According to the 2014 National Survey on Drug Use and Health, marijuana is the most popular illicit drug, and more than 22 million people over the age of 12 reported using it in the prior 30-day period. Currently, 25 states and the District of Columbia have legalized the use of marijuana in some form; however, neither recreational nor medicinal marijuana use is recognized or protected under federal law, and the federal government can prosecute individuals who are otherwise protected under state laws.

Navigating the laws of legalization is challenging because they vary from state to state, and the legalization of marijuana is a contentious issue in general for groups around the country. This article will explore legalization and the laws against it and compare the advantages of both.

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Where Is It Legal and Illegal?

Legalization

Marijuana is classified as a Schedule I drug, which means it is one of the most controlled substances under federal law. As a result, there is little empirical evidence of its efficacy for treating various diseases and conditions. When researchers attempt to conduct legitimate studies on the potential health benefits of marijuana, they are met with miles of bureaucratic red tape. Regardless, the medicinal use of marijuana is currently legal in 25 states and Washington, DC. These states are:

  • Alaska
  • Arizona
  • California
  • Colorado
  • Connecticut
  • Delaware
  • Hawaii
  • Illinois
  • Maine
  • Maryland
  • Massachusetts
  • Michigan
  • Minnesota
  • Montana
  • Nevada
  • New Hampshire
  • New Jersey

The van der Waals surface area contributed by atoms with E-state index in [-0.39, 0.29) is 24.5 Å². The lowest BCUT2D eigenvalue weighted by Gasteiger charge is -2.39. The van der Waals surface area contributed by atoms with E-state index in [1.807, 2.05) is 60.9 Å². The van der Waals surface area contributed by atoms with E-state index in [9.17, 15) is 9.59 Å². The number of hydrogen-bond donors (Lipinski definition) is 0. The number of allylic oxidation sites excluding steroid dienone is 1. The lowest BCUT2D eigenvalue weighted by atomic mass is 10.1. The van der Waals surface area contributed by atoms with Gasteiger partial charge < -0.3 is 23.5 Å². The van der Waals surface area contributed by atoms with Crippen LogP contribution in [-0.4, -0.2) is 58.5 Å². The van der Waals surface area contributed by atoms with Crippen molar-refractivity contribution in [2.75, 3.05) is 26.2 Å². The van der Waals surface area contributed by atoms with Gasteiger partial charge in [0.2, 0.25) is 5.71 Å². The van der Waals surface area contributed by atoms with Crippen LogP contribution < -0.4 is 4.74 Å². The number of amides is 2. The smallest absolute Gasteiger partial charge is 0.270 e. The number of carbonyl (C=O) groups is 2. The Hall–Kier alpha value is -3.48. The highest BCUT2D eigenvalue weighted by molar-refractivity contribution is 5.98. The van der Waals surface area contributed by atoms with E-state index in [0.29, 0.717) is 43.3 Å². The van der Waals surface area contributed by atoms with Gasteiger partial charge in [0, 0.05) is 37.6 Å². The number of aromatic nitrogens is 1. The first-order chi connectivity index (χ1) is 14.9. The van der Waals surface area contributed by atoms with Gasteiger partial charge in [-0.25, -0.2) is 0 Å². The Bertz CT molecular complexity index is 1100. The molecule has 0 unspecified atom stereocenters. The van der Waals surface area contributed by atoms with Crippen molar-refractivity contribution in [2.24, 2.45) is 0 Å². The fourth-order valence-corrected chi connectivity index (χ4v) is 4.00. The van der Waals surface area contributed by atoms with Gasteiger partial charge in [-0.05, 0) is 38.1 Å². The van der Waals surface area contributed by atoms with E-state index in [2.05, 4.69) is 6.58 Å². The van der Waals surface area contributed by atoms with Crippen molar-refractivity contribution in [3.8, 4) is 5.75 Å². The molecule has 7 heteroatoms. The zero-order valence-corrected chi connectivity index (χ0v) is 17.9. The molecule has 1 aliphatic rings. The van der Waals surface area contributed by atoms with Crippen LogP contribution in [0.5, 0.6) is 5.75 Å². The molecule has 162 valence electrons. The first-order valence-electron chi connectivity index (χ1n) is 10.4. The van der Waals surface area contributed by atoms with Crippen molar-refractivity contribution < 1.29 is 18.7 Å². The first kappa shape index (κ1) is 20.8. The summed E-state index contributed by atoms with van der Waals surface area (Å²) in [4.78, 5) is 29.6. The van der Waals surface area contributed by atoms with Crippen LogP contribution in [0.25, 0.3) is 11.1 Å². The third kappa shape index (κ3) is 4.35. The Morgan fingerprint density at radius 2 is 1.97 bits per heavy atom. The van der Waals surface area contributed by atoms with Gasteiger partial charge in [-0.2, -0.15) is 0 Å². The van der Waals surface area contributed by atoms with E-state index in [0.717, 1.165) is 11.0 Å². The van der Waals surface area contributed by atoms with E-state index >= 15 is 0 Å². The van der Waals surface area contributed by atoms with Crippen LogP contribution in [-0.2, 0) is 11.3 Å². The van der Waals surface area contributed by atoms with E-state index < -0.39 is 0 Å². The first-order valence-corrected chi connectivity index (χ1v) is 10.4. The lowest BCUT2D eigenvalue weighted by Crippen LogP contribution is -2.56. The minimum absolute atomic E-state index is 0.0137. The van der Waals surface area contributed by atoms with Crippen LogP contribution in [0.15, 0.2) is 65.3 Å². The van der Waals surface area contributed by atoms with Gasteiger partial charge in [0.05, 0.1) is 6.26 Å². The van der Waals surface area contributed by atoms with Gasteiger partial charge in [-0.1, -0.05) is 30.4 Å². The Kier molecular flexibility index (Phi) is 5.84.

• New Mexico
  • New York
  • Ohio
  • Oregon
  • Pennsylvania
  • Rhode Island
  • Vermont
  • Washington

In addition, recreational marijuana is legal in Washington DC, Oregon, Colorado, Alaska, and Washington.

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Laws against It

Marijuana remains illegal under federal law. In 2013, the United States Department of Justice updated its enforcement policies by saying it expects states where marijuana is legal to enact regulation policies of their own, but the department reserved the right to challenge a state’s policies anytime it deems doing so is necessary.

Marijuana remains illegal in the states that are not listed above, and it is still possible to face felony charges for possession in any state, though the exact amount varies by state. For example, in Colorado, where recreational use is legal, it is a felony to possess more than 12 ounces of marijuana, and the possession of eight ounces or more is considered possession with the intent to distribute, which could also result in a felony conviction.

What Are the Benefits?

Legalization

Because few official studies have been conducted to determine the effect that marijuana can have on chronic pain or symptoms caused by diseases like Alzheimer’s, cancer, and AIDS, no one can say with certainty what the benefits of using marijuana are; however, there have proven to be certain advantages of legalizing the substance.